ASHM Report Back

Clinical posts from members and guests of the Australasian Society for HIV, Viral Hepatitis and Sexual Health Medicine (ASHM) from various international medical and scientific conferences on HIV, AIDS, viral hepatitis, and sexual health.

HIV Co-infections, hepatitis B, hepatitis C and TB

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So good to hear about new studies in HIV/HCV co infections.

Patietns have waited or so long for better outcomes of treatment and although the new DAAs come with precautions and drug interations when combining ART with DAAs, they offer better treatment outcomes than seen previously.

Looking forward to offer new treatment options and the challenges before us in treating HIV/HCV coinfetions.

 

Tagged in: VH2012

Two important HIV HCV coinfection phase 2 studies of HCV protease inhibitor therapy in combination with PEG-IFN and ribavirin for HCV genotype 1 were presented today with SVR12 data (sustained virological response 12 weeks after treatment cessation) available. Both studies found approximately 30% higher response rates (a marked advance in this patient group), but there were some caveats.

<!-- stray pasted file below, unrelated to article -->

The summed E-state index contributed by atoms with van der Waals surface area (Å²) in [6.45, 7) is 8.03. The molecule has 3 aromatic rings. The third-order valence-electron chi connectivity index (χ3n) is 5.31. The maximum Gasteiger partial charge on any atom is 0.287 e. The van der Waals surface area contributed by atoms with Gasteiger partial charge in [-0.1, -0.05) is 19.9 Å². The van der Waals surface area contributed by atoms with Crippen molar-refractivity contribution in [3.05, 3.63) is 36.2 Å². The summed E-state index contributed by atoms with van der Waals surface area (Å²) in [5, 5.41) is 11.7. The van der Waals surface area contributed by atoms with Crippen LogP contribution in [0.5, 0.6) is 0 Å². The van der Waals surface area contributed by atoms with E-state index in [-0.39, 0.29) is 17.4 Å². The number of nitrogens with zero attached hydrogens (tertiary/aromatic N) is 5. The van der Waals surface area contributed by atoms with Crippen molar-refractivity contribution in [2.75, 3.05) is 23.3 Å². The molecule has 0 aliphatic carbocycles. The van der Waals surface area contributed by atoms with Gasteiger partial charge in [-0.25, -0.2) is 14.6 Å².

Abstract 46 (presented by Doug Dieterich) reported that Telaprevir with PEG-IFN-alpha-2a and ribavirin had higher SVR12 rates than with PEG-IFN-alpha-2a and ribavirin alone (74 vs 45%).

Abstract 47 (presented by Mark Sulkowski) examined Boceprevir with PEG-IFN-alpha-2b and ribavirin (n=64) which was compared with PEG-IFN-alpha-2b and ribavirin in people with genotype 1 HCV infection with significant differences in SVR12 (61 vs 27%).

The sample sizes were small (less than 100) and both studies reveal expected toxicity profiles with the addition of the HCV protease inhibitor.

Other data presented at the conference revealed the very significant drug-drug interactions (including with many HIV drugs) with these compounds that will mean that their use will need careful thought. Jurgen Rockstroh summarised the state of play with these agents in abstract 72 and suggested management strategies based on the current evidence.

The therapeutic outlook for people with HIV and HCV coinfection looks much more promising with these early data and phase 3 studies in progress or planned and a number of new HCV agents in the pipeline. Watch this space.

Tagged in: CROI2012
New data on the role of HCV protease inhibitors in HIV coinfection will be presented at this year's CROI

Please join us for a memorial event celebrating the life of one of Australia’s leading HIV advocates, Levinia Crook… https://t.co/N7dof5xaGa

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